Feb 9, 2009

Funny Valentines Day Cartoons

I met my husband while I was working in a science library. He came in every week to read the latest journals and eventually decided to take out the librarian instead of the books. After a year and a half of dating, he showed up at the library and started rummaging through my desk. I asked what he was looking for, but he didn't answer. Finally he unearthed one of the rubber stamps I used to identify reference books. "Since I couldn't find the right engagement ring," he said, "this will have to do," and he firmly stamped my hand. Across my knuckles, in capital letters, it read "NOT FOR CIRCULATION."

My boyfriend and I met online and we'd been dating for over a year. I introduced Hans to my uncle, who was fascinated by the fact that we met over the Internet. He asked Hans what kind of line he had used to pick me up. Ever the geek, Hans naively replied, "I just used a regular 56K modem."
About a year had passed since my amicable divorce, and I decided it was time to start dating again. Unsure how to begin, I thought I'd scan the personals column of my local newspaper. I came across three men who seemed like they'd be promising candidates. A couple of days later, I was checking my answering machine and discovered a message from my ex-husband. "I was over visiting the kids yesterday," he said. "While I was there I happened to notice you had circled some ads in the paper. Don't bother calling the guy in the second column. I can tell you right now it won't work out. That guy is me."
My husband, a certified public accountant, works 15-hour days for the first few months of the year. In spite of his hectic schedule, he took time out to order me flowers for Valentine's Day. While pondering what sweet endearment to write on the card, he obviously began thinking of the many hours of work still ahead of him. His note read: "Roses are red, violets are blue. If I weren't thinking of you, I'd probably be through."
My friend Mark and I work in a lawn-mower-parts warehouse. Somehow Mark got the idea that his wife did not want a card on Valentine's Day, but when he spoke to her on the phone he discovered she was expecting one. Not having time to buy a card on his way home, Mark was in a quandary. Then he looked at the lawn-mower trade magazines scattered around the office -- and got an idea. Using scissors and glue, he created a card with pictures of mowers, next to which he wrote: "I lawn for you mower and mower each day." Mark's wife loved it. The card immediately graced their refrigerator door.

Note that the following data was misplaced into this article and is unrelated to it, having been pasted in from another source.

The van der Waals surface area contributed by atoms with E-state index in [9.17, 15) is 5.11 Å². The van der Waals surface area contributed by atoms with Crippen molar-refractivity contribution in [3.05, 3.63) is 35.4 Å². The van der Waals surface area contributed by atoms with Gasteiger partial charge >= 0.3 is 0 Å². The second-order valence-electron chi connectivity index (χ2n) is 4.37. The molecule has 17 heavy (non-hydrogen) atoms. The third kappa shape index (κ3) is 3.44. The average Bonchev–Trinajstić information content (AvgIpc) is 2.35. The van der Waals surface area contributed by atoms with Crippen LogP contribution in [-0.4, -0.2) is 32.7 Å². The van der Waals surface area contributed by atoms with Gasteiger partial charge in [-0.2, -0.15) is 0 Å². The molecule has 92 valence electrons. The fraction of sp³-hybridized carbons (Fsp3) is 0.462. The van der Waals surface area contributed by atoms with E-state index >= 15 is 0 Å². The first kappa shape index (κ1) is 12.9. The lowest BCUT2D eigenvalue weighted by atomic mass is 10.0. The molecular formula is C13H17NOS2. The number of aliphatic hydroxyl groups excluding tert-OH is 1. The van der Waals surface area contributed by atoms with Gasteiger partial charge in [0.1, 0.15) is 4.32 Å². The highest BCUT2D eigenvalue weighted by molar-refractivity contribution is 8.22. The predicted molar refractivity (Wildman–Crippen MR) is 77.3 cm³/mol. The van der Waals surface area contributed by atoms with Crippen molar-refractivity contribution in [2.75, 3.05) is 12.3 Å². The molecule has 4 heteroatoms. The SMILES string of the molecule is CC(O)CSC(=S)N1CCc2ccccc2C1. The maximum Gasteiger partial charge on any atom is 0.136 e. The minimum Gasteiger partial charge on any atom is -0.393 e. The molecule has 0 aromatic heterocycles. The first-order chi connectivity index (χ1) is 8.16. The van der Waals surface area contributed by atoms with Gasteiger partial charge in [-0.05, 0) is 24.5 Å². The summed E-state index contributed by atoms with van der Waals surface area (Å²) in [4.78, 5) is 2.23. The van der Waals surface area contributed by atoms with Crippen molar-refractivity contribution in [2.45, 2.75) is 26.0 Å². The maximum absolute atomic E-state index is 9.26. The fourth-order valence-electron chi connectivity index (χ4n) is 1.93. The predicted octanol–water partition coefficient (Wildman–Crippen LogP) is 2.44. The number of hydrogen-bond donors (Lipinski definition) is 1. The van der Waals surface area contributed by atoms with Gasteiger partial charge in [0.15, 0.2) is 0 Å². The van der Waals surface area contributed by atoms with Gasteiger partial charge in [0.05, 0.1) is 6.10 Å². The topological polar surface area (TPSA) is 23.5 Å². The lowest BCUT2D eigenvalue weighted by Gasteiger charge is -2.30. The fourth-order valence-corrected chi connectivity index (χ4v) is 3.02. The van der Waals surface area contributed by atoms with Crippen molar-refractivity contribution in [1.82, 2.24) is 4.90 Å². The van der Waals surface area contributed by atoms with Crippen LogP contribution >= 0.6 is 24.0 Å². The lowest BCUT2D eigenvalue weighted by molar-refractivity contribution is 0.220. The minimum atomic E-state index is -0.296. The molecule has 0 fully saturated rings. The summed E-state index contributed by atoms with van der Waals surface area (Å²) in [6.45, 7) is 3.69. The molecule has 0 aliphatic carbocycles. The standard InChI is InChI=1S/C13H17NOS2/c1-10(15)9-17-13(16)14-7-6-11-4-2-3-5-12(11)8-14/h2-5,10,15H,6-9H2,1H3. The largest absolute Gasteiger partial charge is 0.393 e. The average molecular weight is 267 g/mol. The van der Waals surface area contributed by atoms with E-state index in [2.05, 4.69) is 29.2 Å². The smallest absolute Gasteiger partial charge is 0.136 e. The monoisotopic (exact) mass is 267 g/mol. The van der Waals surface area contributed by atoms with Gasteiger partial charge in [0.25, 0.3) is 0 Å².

My high-school English teacher was well known for being a fair, but hard, grader. One day I received a B minus on a theme paper. In hopes of bettering my grade and in the spirit of the valentine season, I sent her an extravagant heart-shaped box of chocolates with the pre-printed inscription: "BE MINE." The following day, I received in return a valentine from the teacher. It read: "Thank you, but it's still BE MINE-US."
Every Valentine's Day our campus newspaper has a section for student messages. Last year my roommate surprised his girlfriend with roses and dinner at a fancy restaurant. When they returned from their date, she leafed through the paper to see if he had written a note to her. Near the bottom of one page she found: "Bonnie -- What are you looking here for? Aren't dinner and flowers enough? Love, Scott."

During World War II my parents had planned a romantic Valentine's Day wedding. Suddenly my father, then stationed at Camp Edwards in Massachusetts, received orders to prepare to ship out, and all leaves were canceled. Being a young man in love, he went AWOL. He and my mother were married four days earlier than originally planned and he returned to base to an angry sergeant. After hearing the explanation, the sergeant understandingly replied, "Okay, okay!" Then, as an afterthought: "But don't let it happen again!"